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A recruiting success
City will host Missouri Photo Workshop

by Ivan Foley
Landmark editor

Platte City is celebrating a recruiting success.

Mayor Frank Offutt received word this week that Platte City has been chosen as the host city for the 66th Missouri Photo Workshop (MPW 66).

The workshop will feature 40 photographers from around the world encamping themselves in Platte City and surrounding area for a week in September. While here, the photographers will seek out stories of the area to be told through photographs. The photographs will spend the week documenting life in Platte City and the city’s outskirts, culminating in a large photo exhibit open to the public at the end of the week.

The workshop will take place Sept. 21-27. It will be headquartered in the gym at the Platte City Civic Center, a venue the organizers “fell in love with” on a visit to the city last week, the mayor said.

Organizers were attracted to the civic center due to its closeness to the downtown, the history of the building itself, the open space in the gym and the city’s ability to get needed electrical/wifi connections for the photographers technology devices that will be needed.

“We think the old high school (civic center) will be a terrific venue for us,” said Jim Curley, co-director of the Missouri Photo Workshop said in telling the mayor the news of the city’s selection.

“Photographers from all over the world will try to visually take the pulse of the community and tell the story of Platte City and county,” Curley said.

The headquarters will be a site in use from 8 a.m. to midnight or beyond each day, with needed space for 75 people, with space for a digital darkroom and imaging center.

The news of Platte City’s selection as the host comes after a recruiting effort--led by the mayor after the idea was pitched to him by The Landmark’s photojournalist Bill Hankins--that has taken place behind the scenes over the past several weeks.

Hankins, who has photographed for The Landmark since 1999 and prior to that was a journalism instructor at Oak Park High School, has been a participant in a previous workshop. Hankins, a member of the Missouri Photojournalism Hall of Fame, knew this year’s event was looking for a host city, and reached out to Offutt to encourage the city to make a push to become the host.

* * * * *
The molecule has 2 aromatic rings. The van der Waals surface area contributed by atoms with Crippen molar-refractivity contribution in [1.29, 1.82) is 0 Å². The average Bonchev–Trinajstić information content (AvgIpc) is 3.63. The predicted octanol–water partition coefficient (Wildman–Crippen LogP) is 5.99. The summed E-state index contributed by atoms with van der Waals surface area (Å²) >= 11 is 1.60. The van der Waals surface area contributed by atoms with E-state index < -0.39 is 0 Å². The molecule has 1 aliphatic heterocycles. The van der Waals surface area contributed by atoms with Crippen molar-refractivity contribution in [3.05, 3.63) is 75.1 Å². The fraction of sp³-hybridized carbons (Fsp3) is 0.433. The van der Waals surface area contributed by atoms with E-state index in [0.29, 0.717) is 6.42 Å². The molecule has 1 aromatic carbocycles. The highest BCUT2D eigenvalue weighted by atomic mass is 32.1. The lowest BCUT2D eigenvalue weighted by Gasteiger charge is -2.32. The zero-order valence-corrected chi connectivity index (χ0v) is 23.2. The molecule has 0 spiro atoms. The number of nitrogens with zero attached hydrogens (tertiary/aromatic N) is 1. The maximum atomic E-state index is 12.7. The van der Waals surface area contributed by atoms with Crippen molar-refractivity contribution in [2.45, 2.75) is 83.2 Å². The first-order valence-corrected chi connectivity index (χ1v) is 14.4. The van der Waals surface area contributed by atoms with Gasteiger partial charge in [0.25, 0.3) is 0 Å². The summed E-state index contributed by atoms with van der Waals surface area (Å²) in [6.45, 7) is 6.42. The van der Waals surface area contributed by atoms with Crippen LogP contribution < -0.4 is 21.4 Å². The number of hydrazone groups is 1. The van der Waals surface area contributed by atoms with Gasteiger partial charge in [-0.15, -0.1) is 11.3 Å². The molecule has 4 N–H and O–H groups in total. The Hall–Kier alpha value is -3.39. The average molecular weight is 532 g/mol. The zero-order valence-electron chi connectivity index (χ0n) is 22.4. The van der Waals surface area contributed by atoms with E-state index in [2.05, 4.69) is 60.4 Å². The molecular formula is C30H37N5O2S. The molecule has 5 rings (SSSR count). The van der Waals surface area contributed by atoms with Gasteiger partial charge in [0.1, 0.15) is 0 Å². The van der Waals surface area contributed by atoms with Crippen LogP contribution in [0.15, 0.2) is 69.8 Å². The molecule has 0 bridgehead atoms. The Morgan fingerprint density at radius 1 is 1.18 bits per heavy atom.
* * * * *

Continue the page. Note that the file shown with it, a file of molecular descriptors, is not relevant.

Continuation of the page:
From there, the mayor took the ball and ran with it.

Local motels and restaurants should feel a bit of a boost from the presence of the workshop. The 75 people will be filling 35-45 hotel rooms. Coupon books with local dining deals are expected to be available to the participants.

The mayor is planning a welcoming picnic/cookout/dinner for the group on Sunday, Sept. 21.

“This will serve as a kickoff and introduction of the workshop to the community,” Offutt said in a recent meeting of a task force he put together to help lure the event to Platte City.

“Plenty of town folks should be there to meet the photographers, who will be picking the brains of the local residents for story ideas and background on the community,” the mayor said.

On Saturday, Sept. 27, 400 photographic prints of the photographers’ week worth of work will be displayed in an exhibit setting. The public will be invited to come view the exhibits.

Members of the Task Force 66 organized by the mayor to help in the bid to attract the workshop to Platte City are Jen Snider of Witt, Hicklin and Snider, chairman; Bill Hankins of The Landmark, advisor; Craig Hedrick, Platte Valley Bank; Chris Miller, Platte County R-3; Ivan Foley, The Landmark; Lee Stubbs, Citizen; Angie Mutti, Platte City Chamber of Commerce; Vic Perrin, Platte County YMCA-North; D.J. Gehrt, city administrator; and Amy Edwards, city clerk.

According to its website, the Missouri Photo Workshop “has been documenting small town America for over six decades.”

It is based on the philosophy of its founder, Cliff Edom, known as the father of photojournalism.

According to the Missouri Photo Workshop website:

“When the late Clifton C. Edom of the Missouri School of Journalism founded the Missouri Photo Workshop in 1949, he too, looked to the past to map the path for photojournalism's future. Inspired by the gritty, content-rich photographs of the documentary photo unit of the pre-WWII Farm Security Administration, Edom promoted research, observation, and timing as the methods to make strong story-telling photographs. FSA director Roy Stryker and photographer Russell Lee worked closely with Edom in the creation of the workshop and served as faculty members during its early years.

“In subsequent years, faculty members have been many of America's leading newspaper and magazine photographers and photo editors; a roster of faculty and students reads like a Who's Who of photojournalism. Faculty of today includes some of the most energetic, productive, and articulate documentarians currently working. All are experts dedicated to passing on the fundamentals of photo research, shooting, and editing to those who hope to carry on these values and techniques in the future.”

The workshop still follows Cliff Edom's credo: "Show truth with a camera. Ideally truth is a matter of personal integrity. In no circumstances will a posed or faked photograph be tolerated."